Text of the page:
The tragic consequences of human hubris and arrogance are now becoming only too apparent she continues. Regardless of personal intent, ethnicity, race, each of us participates in the Earth’s crisis through our actions. We drive cars, burn wood, fossil fuels, wear petroleum – based clothing, clog our oceans with plastics. Our current president may be a monster, she believes, but he is also a mirror in which each of us can see the shadow side of ourselves, offering us a unique opportunity to own our complicity. We are participating in our own demise with each act of denial, blindness, indifference, including the refusal to be accountable for the problems we have created.


Worse from the Storyteller’s point of view is that westerners have deliberately silenced Nature by dismissing her as irrelevant. We use her, but have stolen Her Voice. Nature has absolutely no say in what happens to her as her forests are raped and set afire, her waters, soil, air poisoned, her mountains mined, her animals and plants deliberately murdered, imprisoned and treated as non sentient beings.


The Storyteller informs us that all aspects of Nature are speaking to her and other Native people revealing to those who can stand to live in the truth of ‘what is’ that the time for human extinction is drawing near.


Some would consider this the voice of doom, but is it? She reassures us that our beloved Earth will out live human destruction; the planet will recover from our species’ acts of unspeakable violence and carnage. I personally find this line of thinking hopeful.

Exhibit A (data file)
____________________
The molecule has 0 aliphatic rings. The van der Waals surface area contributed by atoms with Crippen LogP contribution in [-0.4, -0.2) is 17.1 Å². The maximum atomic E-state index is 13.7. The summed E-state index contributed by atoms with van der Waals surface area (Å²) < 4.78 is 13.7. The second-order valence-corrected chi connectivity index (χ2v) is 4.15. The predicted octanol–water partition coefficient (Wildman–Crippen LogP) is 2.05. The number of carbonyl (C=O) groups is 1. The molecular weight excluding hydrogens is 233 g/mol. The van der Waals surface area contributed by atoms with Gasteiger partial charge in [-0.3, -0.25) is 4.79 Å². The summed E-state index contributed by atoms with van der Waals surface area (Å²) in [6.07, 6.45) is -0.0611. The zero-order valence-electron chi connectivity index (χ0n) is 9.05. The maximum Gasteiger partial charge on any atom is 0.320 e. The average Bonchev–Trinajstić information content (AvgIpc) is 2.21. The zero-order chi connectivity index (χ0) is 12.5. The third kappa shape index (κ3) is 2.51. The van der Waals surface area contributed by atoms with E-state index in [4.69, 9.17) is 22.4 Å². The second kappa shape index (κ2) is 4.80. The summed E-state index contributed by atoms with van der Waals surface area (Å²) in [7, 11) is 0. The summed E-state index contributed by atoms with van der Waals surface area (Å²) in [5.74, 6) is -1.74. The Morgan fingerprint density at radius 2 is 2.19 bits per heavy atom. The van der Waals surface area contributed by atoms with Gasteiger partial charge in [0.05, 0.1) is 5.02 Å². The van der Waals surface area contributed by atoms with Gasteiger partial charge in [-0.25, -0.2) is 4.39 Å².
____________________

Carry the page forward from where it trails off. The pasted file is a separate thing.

About halfway through the storytelling when the story became darker and I began to weep listening to her words, the Storyteller’s eyes started boring into my own. She spoke of the technological damage of cell phones, conversed comfortably in the normality of telepathic communication and “read” the future of humankind with compassion, love, and deep humility, sorrowing as she spoke. We have twelve years she said, eight before things get much worse.


I could feel the buzz intensify to an unbearable pitch as her words penetrated my body. Towards the end she looked directly into the eyes of my heart and said twice, “you will live to be eighty”. My hair caught fire; she knew.


I had been crackling in the flames ever since I entered the room. Now I understood that this was because I was about to receive personal “life instructions” including further validation that my extensive research, my thinking, my intuition, sensing, listening, my dreams regarding the catastrophic loss of animals and plants (and what this would ultimately mean for humans) were sound and true.